Did you enjoy this past Labour Day long weekend? I hope so. Consider it on an endangered species list of sorts. It may well be replaced with Corporate Power Day in October in honour of the Trans Pacific Partnership (TPP) agreement agreed upon by 12 nations representing 40% of the world economy. Before you label me a leftie communist, hear me out.
The Industrial Revolution took the economies of the world from agricultural based economies, to manufacture driven economies. In so doing created hardship and inequality for all but the wealthiest. Then came the slow and painful birth of labour movements, and after many decades of unrest — blood, sweat, and tears — laws were changed to protect workers. Today, we are in the midst of a globalized technological revolution, and we have begun the cycle of disruption and unrest anew.
We felt the early-warning shockwaves of labour market standards erosion as NAFTA matured and manufacturing facilities and jobs moved beyond our borders. Unions weakened or disappeared. Our landscape shifted to a more service sector driven economy dependent on consumer consumption behaviours. Temporary and part-time employment without benefits or security of tenure increased, and full-time gainful employment opportunities decreased. Canadian minimum wage standards have failed to compensate for higher costs of living, and efforts to increase minimums have met with dire warnings of increased unemployment and higher costs for goods and services.
More recently the debate over minimum wages standards has been rendered moot. Corporations have long had the ability to engage Temporary Foreign Workers (TFW or Migrants if you prefer), not entitled to the normal protections of our existing labour and human rights laws. We are seeing corporations increasingly, but quietly, taking advantage of this labour cost saving option.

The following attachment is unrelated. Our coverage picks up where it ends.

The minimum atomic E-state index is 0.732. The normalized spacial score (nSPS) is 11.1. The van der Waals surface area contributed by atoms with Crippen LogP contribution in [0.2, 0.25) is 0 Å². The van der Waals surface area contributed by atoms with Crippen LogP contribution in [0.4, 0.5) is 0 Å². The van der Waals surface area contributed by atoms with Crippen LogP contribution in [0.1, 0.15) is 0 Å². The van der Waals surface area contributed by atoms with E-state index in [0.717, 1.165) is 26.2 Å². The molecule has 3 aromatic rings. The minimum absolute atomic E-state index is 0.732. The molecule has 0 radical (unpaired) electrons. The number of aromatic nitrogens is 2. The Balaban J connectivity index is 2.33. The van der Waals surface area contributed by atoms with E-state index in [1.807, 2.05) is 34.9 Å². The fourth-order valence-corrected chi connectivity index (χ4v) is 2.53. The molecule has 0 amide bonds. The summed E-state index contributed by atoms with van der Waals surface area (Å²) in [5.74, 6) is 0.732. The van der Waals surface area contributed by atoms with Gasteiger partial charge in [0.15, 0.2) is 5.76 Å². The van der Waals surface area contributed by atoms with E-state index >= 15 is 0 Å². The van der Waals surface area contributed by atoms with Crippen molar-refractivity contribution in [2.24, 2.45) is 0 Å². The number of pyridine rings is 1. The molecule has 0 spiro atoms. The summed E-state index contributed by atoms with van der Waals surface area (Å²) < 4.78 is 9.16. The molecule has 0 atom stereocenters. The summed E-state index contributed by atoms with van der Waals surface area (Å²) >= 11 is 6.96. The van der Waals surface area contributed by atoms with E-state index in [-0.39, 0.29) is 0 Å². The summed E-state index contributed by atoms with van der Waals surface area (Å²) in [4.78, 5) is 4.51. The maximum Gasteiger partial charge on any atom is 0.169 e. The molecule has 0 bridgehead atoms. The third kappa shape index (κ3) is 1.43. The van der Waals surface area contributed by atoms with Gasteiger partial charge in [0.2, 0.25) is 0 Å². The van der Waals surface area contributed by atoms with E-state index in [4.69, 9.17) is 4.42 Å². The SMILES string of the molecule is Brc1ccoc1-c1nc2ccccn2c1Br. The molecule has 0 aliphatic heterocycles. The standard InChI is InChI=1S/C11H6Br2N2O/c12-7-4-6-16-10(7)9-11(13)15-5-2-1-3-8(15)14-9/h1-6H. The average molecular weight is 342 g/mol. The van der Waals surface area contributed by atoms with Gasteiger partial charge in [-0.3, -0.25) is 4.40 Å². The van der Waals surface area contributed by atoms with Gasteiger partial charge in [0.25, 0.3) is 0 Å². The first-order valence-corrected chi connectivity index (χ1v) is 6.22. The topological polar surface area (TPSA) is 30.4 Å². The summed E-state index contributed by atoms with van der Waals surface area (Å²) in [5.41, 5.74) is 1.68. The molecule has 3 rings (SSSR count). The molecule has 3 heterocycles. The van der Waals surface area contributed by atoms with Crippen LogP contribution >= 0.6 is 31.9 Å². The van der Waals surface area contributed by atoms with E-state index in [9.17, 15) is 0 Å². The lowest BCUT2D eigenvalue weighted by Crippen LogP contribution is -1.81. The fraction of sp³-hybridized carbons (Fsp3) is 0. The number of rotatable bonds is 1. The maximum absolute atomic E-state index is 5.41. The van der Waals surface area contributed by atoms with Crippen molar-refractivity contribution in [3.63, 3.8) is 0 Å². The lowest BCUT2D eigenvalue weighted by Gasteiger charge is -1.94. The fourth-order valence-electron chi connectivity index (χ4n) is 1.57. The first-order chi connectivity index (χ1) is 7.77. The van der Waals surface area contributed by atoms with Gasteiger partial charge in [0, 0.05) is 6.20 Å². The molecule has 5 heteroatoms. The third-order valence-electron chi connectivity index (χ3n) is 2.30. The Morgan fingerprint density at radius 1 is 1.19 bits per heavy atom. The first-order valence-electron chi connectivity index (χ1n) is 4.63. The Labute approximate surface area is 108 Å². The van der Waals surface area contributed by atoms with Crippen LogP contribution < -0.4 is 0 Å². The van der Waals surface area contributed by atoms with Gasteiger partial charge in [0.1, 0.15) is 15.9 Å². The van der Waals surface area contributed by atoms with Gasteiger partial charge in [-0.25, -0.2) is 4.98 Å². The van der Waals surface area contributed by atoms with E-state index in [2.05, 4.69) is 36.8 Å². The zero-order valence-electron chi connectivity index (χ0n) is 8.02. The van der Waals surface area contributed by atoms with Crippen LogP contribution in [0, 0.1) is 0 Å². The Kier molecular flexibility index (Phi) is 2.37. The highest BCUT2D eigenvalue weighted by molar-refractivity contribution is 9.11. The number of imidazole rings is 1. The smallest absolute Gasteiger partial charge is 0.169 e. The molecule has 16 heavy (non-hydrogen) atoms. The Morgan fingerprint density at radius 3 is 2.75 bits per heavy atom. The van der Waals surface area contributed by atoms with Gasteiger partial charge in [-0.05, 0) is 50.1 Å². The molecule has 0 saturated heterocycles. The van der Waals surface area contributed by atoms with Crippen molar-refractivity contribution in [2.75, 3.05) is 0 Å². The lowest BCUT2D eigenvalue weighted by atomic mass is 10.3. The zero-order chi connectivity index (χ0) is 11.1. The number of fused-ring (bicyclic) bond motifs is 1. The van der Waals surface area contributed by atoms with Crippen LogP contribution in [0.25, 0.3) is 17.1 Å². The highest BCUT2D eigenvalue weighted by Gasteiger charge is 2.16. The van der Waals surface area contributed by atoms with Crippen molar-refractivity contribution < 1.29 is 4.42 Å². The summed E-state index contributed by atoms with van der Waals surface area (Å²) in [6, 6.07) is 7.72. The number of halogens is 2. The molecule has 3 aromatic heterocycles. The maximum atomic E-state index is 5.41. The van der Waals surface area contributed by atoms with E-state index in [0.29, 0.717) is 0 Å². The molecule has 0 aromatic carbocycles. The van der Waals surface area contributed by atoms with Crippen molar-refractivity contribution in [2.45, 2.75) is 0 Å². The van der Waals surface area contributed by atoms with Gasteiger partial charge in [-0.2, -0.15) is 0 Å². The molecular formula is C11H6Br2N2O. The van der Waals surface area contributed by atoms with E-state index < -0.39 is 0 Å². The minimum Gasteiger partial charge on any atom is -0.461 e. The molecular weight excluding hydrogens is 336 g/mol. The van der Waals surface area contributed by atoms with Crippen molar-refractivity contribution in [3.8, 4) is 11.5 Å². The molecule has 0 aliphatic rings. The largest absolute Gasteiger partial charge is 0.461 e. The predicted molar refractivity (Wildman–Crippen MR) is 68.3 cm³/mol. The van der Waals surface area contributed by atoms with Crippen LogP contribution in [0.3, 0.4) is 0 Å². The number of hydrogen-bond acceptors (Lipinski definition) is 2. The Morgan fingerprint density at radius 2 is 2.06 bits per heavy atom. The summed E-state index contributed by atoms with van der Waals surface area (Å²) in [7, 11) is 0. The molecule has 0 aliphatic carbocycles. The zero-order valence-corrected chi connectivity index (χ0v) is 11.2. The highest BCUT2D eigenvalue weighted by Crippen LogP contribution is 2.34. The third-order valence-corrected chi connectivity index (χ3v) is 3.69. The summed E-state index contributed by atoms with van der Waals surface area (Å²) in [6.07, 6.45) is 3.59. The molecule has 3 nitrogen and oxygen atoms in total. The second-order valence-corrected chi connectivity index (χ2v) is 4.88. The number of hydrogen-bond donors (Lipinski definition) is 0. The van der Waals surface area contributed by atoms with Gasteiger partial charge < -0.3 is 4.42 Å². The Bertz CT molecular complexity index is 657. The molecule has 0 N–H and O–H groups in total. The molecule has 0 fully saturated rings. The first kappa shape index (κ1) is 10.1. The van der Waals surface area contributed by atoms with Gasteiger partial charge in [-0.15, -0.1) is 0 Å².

The Canadian Workers Advocacy Group(CWAG) points out that 230,000 TFWs enter Canada annually under the labour mobility provisions of existing agreements, and the magnitude of the latest trade deal means that the numbers will increase significantly. This is on top of the 165,000 TFWs who enter the country on average per year with a positive Labour Market Impact Assessments (LMIA).
We aren’t just talking about ‘people working on boats’ or ‘harvest season temporary workers’
Multinational corporate agendas simply know no borders. They have a simple objective. Make money for shareholders. Ethics and human rights are simply not a part of the ‘make money’ equation.
“The provisions could be problematic for how we govern the use of temporary foreign workers,” CBC commentator Armine Yalnizyan said. “You remember the RBC example? where a multinational brought in temporary foreign workers to learn how to do the job properly so they could take the job to India and eventually displacing workers.”
Keep in mind that the new TPP agreement also extends right to work privileges to individuals from twelve partner nations and their spouses. Canadians won’t be first in line for jobs or training when corporations can easily, and legally, import employees at a favourable cost. Who will these employees be loyal to? Can we even expect them to be loyal to the overall good of Canada, or speak out in any way, when any behavior not in their employer’s interest could see them fired and their visas revoked?
When it costs too much to hire a Canadian to do the job, you teach the skills to employees from abroad, and then simply open up shop where the conditions for profit are more favourable. Exactly how long will it take before Canadians become willing to give up rights in exchange for work that keeps food on the table? After all, we’ve already become conditioned to minimal security of employment tenure. Some sectors have been completely replaced by part time as the standard, not full time.
Have a look at your monthly cost of living. Now, tell me please, whether or not you can survive in a single or dual income family situation on a maximum hourly income of $8 CDN per hour for each ‘gainfully’ employed family member? $8 per hour without benefits, employment insurance or pension plans, is the current ‘generous’ rate paid by Canadian manufacturing firms in Mexico, This rate may well become the new standard rate for semi-skilled and even skilled employment in the not too distant future. Of course, it is a far cry better than the minimum wage standards of 65 cents per hour in Vietnam and $1.27 per hour in Peru.
Canada, welcome to the new labour movement — moving in on all our lives.